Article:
Support the news
The following is a continuation of an investigation by NPR News and the Center for Investigative Reporting on private counterterrorism programs, like the one at the Mall of America.
Programs aimed at keeping a lookout for potential terrorists are not about profiling, government officials stress. But an analysis of suspicious activity reports of incidents at the Mall of America near Minneapolis, by NPR News Investigations and the Center for Investigative Reporting, suggests that the Mall of America may be questioning people based partly on their appearance.
From the more than 1,000 pages of suspicious activity reports examined, the documents suggest almost two-thirds of the "suspicious" people whom the Mall reported to local police were minorities. Compare that with the U.S. population, which is more than 70 percent white. And whites account for 85 percent of the population in Minnesota.
One evening last summer, Nauman Tariq had just pulled out of the Mall of America parking lot with his father sitting beside him in the car. Suddenly a police car started tailgating them with its lights flashing. Two more cruisers moved in.
"I mean this kind of stuff you see in the movies, like cops coming up, and pulling over and surrounding you," Tariq, a brain specialist at three hospitals in Minneapolis, says. "We can't even imagine it's going to happen to us for no reason."
The police ordered Tariq out of the car, frisked him and put him in the back seat of a patrol car. While he was sitting there, he craned his neck to read the policeman's computer on the front seat.
"My name was there on the laptop with my address and there was this highlighted sentence saying that [he was a] 'possible terrorist threat,' " Tariq says. "So that was something which at that time I realized that there was something seriously wrong here."
The report on the incident, which NPR and the Center for Investigative Reporting obtained from police files in Bloomington, Minn., says that the Mall of America's private security unit flagged Tariq as a "possible terrorist."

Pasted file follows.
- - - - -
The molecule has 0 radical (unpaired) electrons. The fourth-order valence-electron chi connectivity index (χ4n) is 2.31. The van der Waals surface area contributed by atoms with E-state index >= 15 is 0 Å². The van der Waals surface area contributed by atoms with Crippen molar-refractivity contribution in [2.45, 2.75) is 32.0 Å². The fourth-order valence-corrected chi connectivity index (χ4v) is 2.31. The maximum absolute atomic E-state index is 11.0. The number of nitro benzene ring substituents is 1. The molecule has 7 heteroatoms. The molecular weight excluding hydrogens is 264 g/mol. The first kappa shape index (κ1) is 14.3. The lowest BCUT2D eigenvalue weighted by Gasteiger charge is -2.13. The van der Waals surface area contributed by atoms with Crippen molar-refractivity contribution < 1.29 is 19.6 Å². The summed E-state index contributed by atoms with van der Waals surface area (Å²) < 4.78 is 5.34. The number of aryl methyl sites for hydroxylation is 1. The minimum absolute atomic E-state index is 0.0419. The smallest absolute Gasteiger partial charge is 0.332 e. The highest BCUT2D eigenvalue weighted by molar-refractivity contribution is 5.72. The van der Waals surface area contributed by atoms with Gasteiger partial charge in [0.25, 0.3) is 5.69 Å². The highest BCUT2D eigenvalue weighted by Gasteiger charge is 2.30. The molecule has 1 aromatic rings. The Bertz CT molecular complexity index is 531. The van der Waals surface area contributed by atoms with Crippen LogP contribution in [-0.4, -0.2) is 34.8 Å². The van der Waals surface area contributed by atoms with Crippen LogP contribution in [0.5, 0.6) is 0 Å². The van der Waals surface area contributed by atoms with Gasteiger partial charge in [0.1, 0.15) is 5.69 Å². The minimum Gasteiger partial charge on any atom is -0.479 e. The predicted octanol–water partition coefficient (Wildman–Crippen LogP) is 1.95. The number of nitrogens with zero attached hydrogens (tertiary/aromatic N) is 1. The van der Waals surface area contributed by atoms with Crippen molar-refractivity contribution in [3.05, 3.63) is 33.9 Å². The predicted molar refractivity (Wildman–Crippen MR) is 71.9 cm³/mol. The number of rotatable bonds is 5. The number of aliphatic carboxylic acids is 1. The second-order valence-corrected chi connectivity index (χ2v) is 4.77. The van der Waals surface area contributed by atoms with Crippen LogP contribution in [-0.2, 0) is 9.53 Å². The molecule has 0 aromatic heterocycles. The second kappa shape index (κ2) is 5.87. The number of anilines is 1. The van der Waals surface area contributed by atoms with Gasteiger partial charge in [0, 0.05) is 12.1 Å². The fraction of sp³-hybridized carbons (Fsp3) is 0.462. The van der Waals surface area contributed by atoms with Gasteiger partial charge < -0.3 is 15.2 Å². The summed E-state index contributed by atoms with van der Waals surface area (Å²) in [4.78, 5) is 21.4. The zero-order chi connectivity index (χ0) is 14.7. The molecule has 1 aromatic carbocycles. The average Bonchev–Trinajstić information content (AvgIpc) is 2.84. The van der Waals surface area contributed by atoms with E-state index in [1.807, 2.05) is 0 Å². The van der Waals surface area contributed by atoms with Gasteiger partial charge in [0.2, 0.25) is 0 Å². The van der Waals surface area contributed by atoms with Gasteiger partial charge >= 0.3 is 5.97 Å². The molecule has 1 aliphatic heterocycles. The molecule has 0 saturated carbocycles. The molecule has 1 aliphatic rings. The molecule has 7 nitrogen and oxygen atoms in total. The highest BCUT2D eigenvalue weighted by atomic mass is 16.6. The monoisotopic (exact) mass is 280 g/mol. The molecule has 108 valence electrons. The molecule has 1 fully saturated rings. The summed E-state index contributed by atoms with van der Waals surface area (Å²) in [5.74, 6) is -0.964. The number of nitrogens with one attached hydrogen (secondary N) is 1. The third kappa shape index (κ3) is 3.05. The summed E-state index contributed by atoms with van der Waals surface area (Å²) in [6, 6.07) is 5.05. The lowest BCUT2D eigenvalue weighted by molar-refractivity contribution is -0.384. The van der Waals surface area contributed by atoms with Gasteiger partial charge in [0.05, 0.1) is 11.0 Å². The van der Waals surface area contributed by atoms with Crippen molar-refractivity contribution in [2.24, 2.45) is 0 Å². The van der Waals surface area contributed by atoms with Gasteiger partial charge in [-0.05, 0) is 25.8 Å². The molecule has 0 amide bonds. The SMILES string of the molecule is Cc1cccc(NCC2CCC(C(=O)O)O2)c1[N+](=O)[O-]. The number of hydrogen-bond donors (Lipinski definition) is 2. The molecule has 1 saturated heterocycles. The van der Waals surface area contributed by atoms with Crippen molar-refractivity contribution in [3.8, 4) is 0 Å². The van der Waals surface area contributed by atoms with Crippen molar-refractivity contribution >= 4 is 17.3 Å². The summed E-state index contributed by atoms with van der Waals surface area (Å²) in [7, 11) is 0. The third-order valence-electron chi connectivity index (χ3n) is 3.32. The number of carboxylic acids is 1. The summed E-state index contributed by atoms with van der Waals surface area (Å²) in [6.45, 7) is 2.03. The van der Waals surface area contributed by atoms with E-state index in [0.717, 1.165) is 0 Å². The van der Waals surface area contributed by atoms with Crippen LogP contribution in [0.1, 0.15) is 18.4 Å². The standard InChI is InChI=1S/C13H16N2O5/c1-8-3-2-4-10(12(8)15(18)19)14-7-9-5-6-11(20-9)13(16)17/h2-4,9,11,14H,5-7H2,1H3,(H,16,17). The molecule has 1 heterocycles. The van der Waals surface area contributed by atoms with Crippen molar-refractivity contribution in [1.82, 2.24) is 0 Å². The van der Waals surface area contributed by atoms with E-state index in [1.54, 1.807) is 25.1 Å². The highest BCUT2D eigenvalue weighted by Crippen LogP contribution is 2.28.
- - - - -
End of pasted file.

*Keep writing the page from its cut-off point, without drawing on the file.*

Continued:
One of the police officers told him why:
"He said that the Mall of America contacted the police because I was doing some suspicious activity," Tariq says. "And I asked him what did I do, and all he could tell me was I used the bathroom, it looked like I was walking fast with my father and I was using my cellphone a lot."
The police report confirms that explanation. The police let Tariq go after 45 minutes. But he says there's another reason why the mall's security unit might have suspected he was a terrorist.
"I look like a Muslim from a mile away," he says, laughing. "Meaning that I have a beard, I don't have a mustache, and my color, it's Middle Eastern, my skin color."
Identifying 'Suspicious' People
The nation's leaders have insisted since Sept. 11 that you shouldn't report people based on appearance, and instead look at behavior.
A training video posted on a government website makes clear that "profiling of individuals based on their race, color, national origin or religion is not acceptable in reporting terrorism related suspicious activity."
NPR and the Center for Investigative Reporting asked 29 law enforcement agencies across the country to provide suspicious activity reports from attractions such as amusement parks or baseball stadiums. Only officials in Minnesota sent us reports — more than 100 "suspicious" people that the Mall of America sent on to local police. Documents show that in almost half the cases, the reports were forwarded to state and federal law enforcement.